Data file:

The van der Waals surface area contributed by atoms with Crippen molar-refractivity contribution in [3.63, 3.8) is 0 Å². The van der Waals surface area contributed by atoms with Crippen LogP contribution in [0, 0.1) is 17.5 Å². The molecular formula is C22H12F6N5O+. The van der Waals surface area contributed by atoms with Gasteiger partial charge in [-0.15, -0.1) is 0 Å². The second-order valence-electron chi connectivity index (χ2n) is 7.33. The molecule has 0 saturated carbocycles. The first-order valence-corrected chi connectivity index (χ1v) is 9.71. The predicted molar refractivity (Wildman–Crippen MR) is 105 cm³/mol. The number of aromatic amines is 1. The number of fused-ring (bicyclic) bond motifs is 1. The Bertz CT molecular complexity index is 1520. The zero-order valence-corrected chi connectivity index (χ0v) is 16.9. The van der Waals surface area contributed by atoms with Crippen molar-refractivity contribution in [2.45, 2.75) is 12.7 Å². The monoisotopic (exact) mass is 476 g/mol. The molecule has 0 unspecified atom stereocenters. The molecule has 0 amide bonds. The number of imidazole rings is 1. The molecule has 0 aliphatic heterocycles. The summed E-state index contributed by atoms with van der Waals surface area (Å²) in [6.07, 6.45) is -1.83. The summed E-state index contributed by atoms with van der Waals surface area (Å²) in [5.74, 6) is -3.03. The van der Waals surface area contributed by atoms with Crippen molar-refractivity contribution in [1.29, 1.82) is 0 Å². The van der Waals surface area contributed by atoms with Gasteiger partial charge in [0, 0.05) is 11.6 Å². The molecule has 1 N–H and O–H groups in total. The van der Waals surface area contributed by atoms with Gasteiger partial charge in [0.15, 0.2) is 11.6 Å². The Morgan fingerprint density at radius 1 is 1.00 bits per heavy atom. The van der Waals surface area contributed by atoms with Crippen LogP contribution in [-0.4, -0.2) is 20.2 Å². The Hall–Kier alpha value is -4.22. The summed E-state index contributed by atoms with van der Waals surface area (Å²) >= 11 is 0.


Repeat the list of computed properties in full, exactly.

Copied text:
The van der Waals surface area contributed by atoms with Crippen molar-refractivity contribution in [3.63, 3.8) is 0 Å². The van der Waals surface area contributed by atoms with Crippen LogP contribution in [0, 0.1) is 17.5 Å². The molecular formula is C22H12F6N5O+. The van der Waals surface area contributed by atoms with Gasteiger partial charge in [-0.15, -0.1) is 0 Å². The second-order valence-electron chi connectivity index (χ2n) is 7.33. The molecule has 0 saturated carbocycles. The first-order valence-corrected chi connectivity index (χ1v) is 9.71. The predicted molar refractivity (Wildman–Crippen MR) is 105 cm³/mol. The number of aromatic amines is 1. The number of fused-ring (bicyclic) bond motifs is 1. The Bertz CT molecular complexity index is 1520. The zero-order valence-corrected chi connectivity index (χ0v) is 16.9. The van der Waals surface area contributed by atoms with Crippen molar-refractivity contribution in [2.45, 2.75) is 12.7 Å². The monoisotopic (exact) mass is 476 g/mol. The molecule has 0 unspecified atom stereocenters. The molecule has 0 amide bonds. The number of imidazole rings is 1. The molecule has 0 aliphatic heterocycles. The summed E-state index contributed by atoms with van der Waals surface area (Å²) in [6.07, 6.45) is -1.83. The summed E-state index contributed by atoms with van der Waals surface area (Å²) in [5.74, 6) is -3.03. The van der Waals surface area contributed by atoms with Crippen molar-refractivity contribution in [1.29, 1.82) is 0 Å². The van der Waals surface area contributed by atoms with Gasteiger partial charge in [0, 0.05) is 11.6 Å². The molecule has 1 N–H and O–H groups in total. The van der Waals surface area contributed by atoms with Gasteiger partial charge in [0.15, 0.2) is 11.6 Å². The Morgan fingerprint density at radius 1 is 1.00 bits per heavy atom. The van der Waals surface area contributed by atoms with Crippen LogP contribution in [-0.4, -0.2) is 20.2 Å². The Hall–Kier alpha value is -4.22. The summed E-state index contributed by atoms with van der Waals surface area (Å²) >= 11 is 0.